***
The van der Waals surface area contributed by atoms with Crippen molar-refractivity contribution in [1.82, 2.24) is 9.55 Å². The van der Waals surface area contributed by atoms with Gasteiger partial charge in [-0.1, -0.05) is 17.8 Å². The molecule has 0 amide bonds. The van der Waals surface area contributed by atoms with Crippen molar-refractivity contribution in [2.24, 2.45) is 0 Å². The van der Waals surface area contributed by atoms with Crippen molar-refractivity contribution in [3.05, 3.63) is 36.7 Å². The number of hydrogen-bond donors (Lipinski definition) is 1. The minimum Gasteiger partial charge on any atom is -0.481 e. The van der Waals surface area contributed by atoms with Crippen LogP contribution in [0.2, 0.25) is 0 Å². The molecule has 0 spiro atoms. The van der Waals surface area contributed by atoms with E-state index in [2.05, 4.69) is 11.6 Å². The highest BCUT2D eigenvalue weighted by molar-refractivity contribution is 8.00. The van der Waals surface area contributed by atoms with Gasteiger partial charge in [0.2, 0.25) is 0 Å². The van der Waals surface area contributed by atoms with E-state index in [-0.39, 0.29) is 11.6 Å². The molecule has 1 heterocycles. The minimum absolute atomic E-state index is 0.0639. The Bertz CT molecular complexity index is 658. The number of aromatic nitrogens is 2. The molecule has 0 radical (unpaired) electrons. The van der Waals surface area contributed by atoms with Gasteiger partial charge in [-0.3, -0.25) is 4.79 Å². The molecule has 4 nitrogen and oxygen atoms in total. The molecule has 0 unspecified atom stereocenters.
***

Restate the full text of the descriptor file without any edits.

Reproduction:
The van der Waals surface area contributed by atoms with Crippen molar-refractivity contribution in [1.82, 2.24) is 9.55 Å². The van der Waals surface area contributed by atoms with Gasteiger partial charge in [-0.1, -0.05) is 17.8 Å². The molecule has 0 amide bonds. The van der Waals surface area contributed by atoms with Crippen molar-refractivity contribution in [2.24, 2.45) is 0 Å². The van der Waals surface area contributed by atoms with Crippen molar-refractivity contribution in [3.05, 3.63) is 36.7 Å². The number of hydrogen-bond donors (Lipinski definition) is 1. The minimum Gasteiger partial charge on any atom is -0.481 e. The van der Waals surface area contributed by atoms with Crippen LogP contribution in [0.2, 0.25) is 0 Å². The molecule has 0 spiro atoms. The van der Waals surface area contributed by atoms with E-state index in [2.05, 4.69) is 11.6 Å². The highest BCUT2D eigenvalue weighted by molar-refractivity contribution is 8.00. The van der Waals surface area contributed by atoms with Gasteiger partial charge in [0.2, 0.25) is 0 Å². The van der Waals surface area contributed by atoms with E-state index in [-0.39, 0.29) is 11.6 Å². The molecule has 1 heterocycles. The minimum absolute atomic E-state index is 0.0639. The Bertz CT molecular complexity index is 658. The number of aromatic nitrogens is 2. The molecule has 0 radical (unpaired) electrons. The van der Waals surface area contributed by atoms with Gasteiger partial charge in [-0.3, -0.25) is 4.79 Å². The molecule has 4 nitrogen and oxygen atoms in total. The molecule has 0 unspecified atom stereocenters.